April 14, 2006

My sysadmin toolbox

Author: Vassil Dichev

I started experimenting with Linux for fun, first with Slackware, but in the last few years more with Debian and its derivative distributions. Lately I've been using Linux increasingly in my job. As I've gotten more experienced with Linux, I've started teaching Linux courses to colleagues. Connectivity and fast package and file management are important components in my administration toolbox.


OpenSSH is my all-time favorite set of tools. I often use it for port forwarding to networks I don't otherwise have direct access to. You can also use SSH as a SOCKS proxy using dynamic port forwarding, like this:

ssh -D 8080 remotehost

I can then set a SOCKS proxy in my browser to localhost, port 8080, and voilà -- my browser can access everything that remotehost can.


Socat has been described as "netcat on steroids." It can read from and write to files, pipes, and all kinds of sockets. I use it mostly for port forwarding (TCP relay). For example, to forward all incoming connections on port 1234 of my host to port 1234 of destination.host, I run:

socat TCP4-LISTEN:1234 TCP4:destination.host:1234

I also use it as a replacement for Stunnel to tunnel connections through SSL. This is, for example, how I sometimes make an HTTP-only server support HTTPS in a pinch:

socat OPENSSL-LISTEN:443 TCP4:localhost:80

I even use Socat to establish a TCP connection through an HTTP proxy in a restrictive firewalled environment, by setting ProxyCommand in .ssh/config:

ProxyCommand "socat - PROXY:proxy:%h:%p"

In order for this to work, SSH servers outside the firewall must listen on port 443, which is often the only port allowed for the HTTP CONNECT method.


Most Linux users use GNU Bash, but few know all of its shortcuts. The most time-saving ones for me are Ctrl-R for incrementally searching through the command history, and Meta-. to iterate over the last argument of commands in the history. I also like cd - for returning to the previous directory, since I always forget to use pushd.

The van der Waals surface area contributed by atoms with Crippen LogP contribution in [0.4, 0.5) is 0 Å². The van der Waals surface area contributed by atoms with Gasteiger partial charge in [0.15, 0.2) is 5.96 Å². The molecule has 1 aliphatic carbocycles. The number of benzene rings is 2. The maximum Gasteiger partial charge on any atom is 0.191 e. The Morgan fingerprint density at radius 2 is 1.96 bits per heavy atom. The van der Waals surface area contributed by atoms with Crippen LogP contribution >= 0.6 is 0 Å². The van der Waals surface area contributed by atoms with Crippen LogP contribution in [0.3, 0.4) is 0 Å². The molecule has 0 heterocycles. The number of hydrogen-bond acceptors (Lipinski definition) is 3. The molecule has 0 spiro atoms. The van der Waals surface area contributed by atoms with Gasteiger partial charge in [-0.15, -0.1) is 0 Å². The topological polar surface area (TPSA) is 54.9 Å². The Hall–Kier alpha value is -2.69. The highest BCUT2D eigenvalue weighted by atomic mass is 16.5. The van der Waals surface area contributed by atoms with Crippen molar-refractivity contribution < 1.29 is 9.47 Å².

Bash can do many different types of expansion. For instance, to generate a list of IP addresses on a subnet, you can type:

echo 192.168.{0..4}.{0..255} > ips.txt

Midnight Commander

Midnight Commander is a real time-saver. Its most useful feature is support for virtual filesystems, which means you can transparently operate with files on servers through SSH or FTP, or in tar archives.

Filesystems can also be nested. I take advantage of this feature when I connect to my server via SSH and copy a file to an archive on a server via FTP. I sometimes use Midnight Commander to view all packages on the system I'm on by doing a quick cd to #apt, #dpkg, or #rpms. The former two show package descriptions on Debian systems, while the latter shows installed RPMs on RPM-based systems, all grouped in directories by section.

Midnight Commander's built-in editor is easy to use, but I prefer Vim's power, so I associate editing files with an external editor. I usually use Midnight Commander's subshell and occasionally switch to and from it using Ctrl-O.


The Aptitude package management tool can automatically resolve dependencies from several Debian repository sources, so downloading and installation of dependencies is nearly seamless. Aptitude remembers which packages have been selected explicitly for installation and which have been installed as dependencies, so that when dependencies are orphaned, Aptitude suggests removing them.

I often use regular expression searches, for instance to show all packages containing the word "relay" after the string "tcp" in package descriptions:

aptitude search ~dtcp.*relay